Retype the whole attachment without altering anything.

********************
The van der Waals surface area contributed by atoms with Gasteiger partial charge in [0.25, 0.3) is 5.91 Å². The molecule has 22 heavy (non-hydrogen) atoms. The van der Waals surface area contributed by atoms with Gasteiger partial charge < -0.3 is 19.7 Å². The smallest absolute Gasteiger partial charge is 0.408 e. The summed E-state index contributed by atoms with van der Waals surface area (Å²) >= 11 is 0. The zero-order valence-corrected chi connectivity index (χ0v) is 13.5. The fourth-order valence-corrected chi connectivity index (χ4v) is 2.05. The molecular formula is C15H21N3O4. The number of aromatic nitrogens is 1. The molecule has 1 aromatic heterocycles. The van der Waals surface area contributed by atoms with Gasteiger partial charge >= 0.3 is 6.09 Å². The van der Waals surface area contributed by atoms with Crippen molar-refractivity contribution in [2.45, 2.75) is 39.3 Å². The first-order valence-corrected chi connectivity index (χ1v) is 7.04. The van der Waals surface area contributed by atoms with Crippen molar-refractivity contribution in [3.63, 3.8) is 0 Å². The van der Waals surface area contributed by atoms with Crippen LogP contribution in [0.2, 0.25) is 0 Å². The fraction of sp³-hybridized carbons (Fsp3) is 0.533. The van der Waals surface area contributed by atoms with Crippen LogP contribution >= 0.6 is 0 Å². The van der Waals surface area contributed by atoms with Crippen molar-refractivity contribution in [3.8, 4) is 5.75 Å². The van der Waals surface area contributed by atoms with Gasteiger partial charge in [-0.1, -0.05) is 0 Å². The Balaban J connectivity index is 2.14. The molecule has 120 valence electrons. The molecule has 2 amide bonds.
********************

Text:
The van der Waals surface area contributed by atoms with Gasteiger partial charge in [0.25, 0.3) is 5.91 Å². The molecule has 22 heavy (non-hydrogen) atoms. The van der Waals surface area contributed by atoms with Gasteiger partial charge < -0.3 is 19.7 Å². The smallest absolute Gasteiger partial charge is 0.408 e. The summed E-state index contributed by atoms with van der Waals surface area (Å²) >= 11 is 0. The zero-order valence-corrected chi connectivity index (χ0v) is 13.5. The fourth-order valence-corrected chi connectivity index (χ4v) is 2.05. The molecular formula is C15H21N3O4. The number of aromatic nitrogens is 1. The molecule has 1 aromatic heterocycles. The van der Waals surface area contributed by atoms with Gasteiger partial charge >= 0.3 is 6.09 Å². The van der Waals surface area contributed by atoms with Crippen molar-refractivity contribution in [2.45, 2.75) is 39.3 Å². The first-order valence-corrected chi connectivity index (χ1v) is 7.04. The van der Waals surface area contributed by atoms with Crippen molar-refractivity contribution in [3.63, 3.8) is 0 Å². The van der Waals surface area contributed by atoms with Crippen LogP contribution in [0.2, 0.25) is 0 Å². The fraction of sp³-hybridized carbons (Fsp3) is 0.533. The van der Waals surface area contributed by atoms with Crippen LogP contribution >= 0.6 is 0 Å². The van der Waals surface area contributed by atoms with Crippen molar-refractivity contribution in [3.8, 4) is 5.75 Å². The van der Waals surface area contributed by atoms with Gasteiger partial charge in [-0.1, -0.05) is 0 Å². The Balaban J connectivity index is 2.14. The molecule has 120 valence electrons. The molecule has 2 amide bonds.